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Stacey Abrams has yet to define her 2020 vision

ATLANTA VOICE — On March 14, Georgia Democrat Stacey Abrams met with former vice-president Joe Biden in Washington, DC.

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Stacey Abrams explains her position on Medicaid expansion at the Porter Sanford Arts and Community Center in Decatur Thursday, November 1, 2018. (Photo by: Itoro N. Umontuen)

By Itoro N. Umontuen

On March 14, Georgia Democrat Stacey Abrams met with former vice-president Joe Biden in Washington, DC. While neither Abrams or Biden have ruled out a possible run for the White House, it is evident both are evaluating the possibilities.

If Biden, 76, is considering a presidential bid, some observers have said Abrams could effectively balance the ticket because. Abrams, 45, would bring a demographic and a wing of the Democratic Party that is energized and engaged coming off of her close loss in the Georgia gubernatorial race. She gave the party response to Trump’s State of the Union address Feb. 5.

Abrams initially said she would consider running for president no earlier than 2028. However, due to her rising popularity and growing profile, she could be a viable running mate. The Georgia Democrat has been courted by several presidential hopefuls, meeting with Sens. Corey Booker, D-N.J., Kamala Harris, D-Calif., and Elizabeth Warren, D-Mass.

“There certainly is a connectivity between that and other 2020 opportunities,” Abrams said, referring to “ephemeral” options like the vice presidency, something that “requires other people to make decisions about what they would like” versus deciding whether to run herself.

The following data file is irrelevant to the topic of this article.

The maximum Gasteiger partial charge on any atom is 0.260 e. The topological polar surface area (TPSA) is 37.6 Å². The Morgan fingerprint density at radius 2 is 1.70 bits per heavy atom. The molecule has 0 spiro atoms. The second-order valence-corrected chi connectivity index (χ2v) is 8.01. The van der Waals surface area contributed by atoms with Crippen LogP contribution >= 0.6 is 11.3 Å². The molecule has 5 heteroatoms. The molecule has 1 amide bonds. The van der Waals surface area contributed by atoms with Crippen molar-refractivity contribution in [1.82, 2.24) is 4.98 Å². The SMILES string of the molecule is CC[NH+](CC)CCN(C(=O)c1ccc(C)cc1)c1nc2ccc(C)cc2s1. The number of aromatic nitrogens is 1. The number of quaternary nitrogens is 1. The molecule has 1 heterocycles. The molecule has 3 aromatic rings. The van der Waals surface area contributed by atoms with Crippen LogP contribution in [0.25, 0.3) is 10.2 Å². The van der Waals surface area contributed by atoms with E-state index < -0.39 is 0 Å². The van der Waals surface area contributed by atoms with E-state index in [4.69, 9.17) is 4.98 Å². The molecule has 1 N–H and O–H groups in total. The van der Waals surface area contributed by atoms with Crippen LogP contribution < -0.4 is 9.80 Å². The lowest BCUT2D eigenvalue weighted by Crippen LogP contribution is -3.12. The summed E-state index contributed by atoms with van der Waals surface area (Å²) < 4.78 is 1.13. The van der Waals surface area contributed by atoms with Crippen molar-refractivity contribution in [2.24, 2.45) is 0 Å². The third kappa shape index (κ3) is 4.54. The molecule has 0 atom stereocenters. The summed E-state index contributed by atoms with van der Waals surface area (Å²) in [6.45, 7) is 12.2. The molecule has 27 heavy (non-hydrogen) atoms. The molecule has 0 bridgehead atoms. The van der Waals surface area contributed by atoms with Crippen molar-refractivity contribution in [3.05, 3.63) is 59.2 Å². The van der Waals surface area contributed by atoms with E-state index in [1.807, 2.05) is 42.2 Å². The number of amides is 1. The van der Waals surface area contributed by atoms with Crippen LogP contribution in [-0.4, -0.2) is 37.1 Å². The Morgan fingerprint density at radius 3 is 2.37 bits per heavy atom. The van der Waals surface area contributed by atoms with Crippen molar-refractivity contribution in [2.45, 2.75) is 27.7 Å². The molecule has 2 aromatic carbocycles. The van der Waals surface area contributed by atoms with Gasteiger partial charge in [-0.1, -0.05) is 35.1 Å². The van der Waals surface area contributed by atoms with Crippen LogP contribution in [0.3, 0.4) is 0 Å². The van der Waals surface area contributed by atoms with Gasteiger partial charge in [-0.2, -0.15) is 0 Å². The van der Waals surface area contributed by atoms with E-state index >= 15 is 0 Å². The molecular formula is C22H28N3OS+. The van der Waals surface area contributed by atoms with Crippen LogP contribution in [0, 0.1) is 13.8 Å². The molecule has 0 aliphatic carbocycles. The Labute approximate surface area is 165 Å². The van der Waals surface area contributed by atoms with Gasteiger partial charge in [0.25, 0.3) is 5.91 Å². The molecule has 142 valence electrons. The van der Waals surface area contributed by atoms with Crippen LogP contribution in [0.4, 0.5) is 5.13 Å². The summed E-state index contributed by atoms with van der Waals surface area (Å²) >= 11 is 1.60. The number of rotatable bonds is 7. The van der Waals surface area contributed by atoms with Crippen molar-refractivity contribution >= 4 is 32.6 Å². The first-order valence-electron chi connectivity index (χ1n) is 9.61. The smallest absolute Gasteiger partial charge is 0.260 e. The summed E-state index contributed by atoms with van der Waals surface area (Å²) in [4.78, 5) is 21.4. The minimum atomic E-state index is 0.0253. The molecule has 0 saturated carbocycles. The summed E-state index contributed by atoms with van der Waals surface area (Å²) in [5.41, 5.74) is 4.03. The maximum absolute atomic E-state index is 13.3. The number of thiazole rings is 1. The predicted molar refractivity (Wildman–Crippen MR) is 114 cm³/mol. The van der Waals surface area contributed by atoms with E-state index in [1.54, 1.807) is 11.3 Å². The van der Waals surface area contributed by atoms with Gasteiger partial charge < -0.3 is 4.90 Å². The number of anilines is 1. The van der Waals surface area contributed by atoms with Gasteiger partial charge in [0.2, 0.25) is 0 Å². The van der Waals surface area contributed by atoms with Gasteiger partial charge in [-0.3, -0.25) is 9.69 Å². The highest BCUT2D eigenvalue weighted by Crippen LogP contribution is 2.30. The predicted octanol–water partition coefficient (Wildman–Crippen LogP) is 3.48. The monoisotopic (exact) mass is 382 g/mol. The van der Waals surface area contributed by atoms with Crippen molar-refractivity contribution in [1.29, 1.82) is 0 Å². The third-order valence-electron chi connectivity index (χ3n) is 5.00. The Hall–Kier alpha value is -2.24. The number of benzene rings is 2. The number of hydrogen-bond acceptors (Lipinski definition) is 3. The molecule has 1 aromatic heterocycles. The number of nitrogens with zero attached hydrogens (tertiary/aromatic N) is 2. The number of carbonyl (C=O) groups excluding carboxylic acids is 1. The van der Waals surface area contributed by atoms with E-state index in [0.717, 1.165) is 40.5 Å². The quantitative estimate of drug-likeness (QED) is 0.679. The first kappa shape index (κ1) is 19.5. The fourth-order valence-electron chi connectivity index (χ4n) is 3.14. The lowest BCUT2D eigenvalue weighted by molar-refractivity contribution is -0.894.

Biden endorsed Abrams in the Georgia governor’s race, although he did not travel to campaign on her behalf.

Abrams has also encouraged (and nudged) to run against Trump ally Sen. David Perdue, R-Ga., in 2020 and has left the door open to a rematch against Kemp in 2022.

Abrams has told the Associated Press she would announce her Senate plans in April.

“My objective is to make sure I want to do that job. … I’d not thought about the Senate before,” she said, an allusion to her still-strong ambition to be governor after already having served as minority leader in the state House.

“The Senate is a different way to tackle the issues I see. It is a continuation of my legislative work, which I appreciated, but it’s an indirect solution to some of the challenges I see,” Abrams said, explaining a potential downside.

This article originally appeared in the Atlanta Voice

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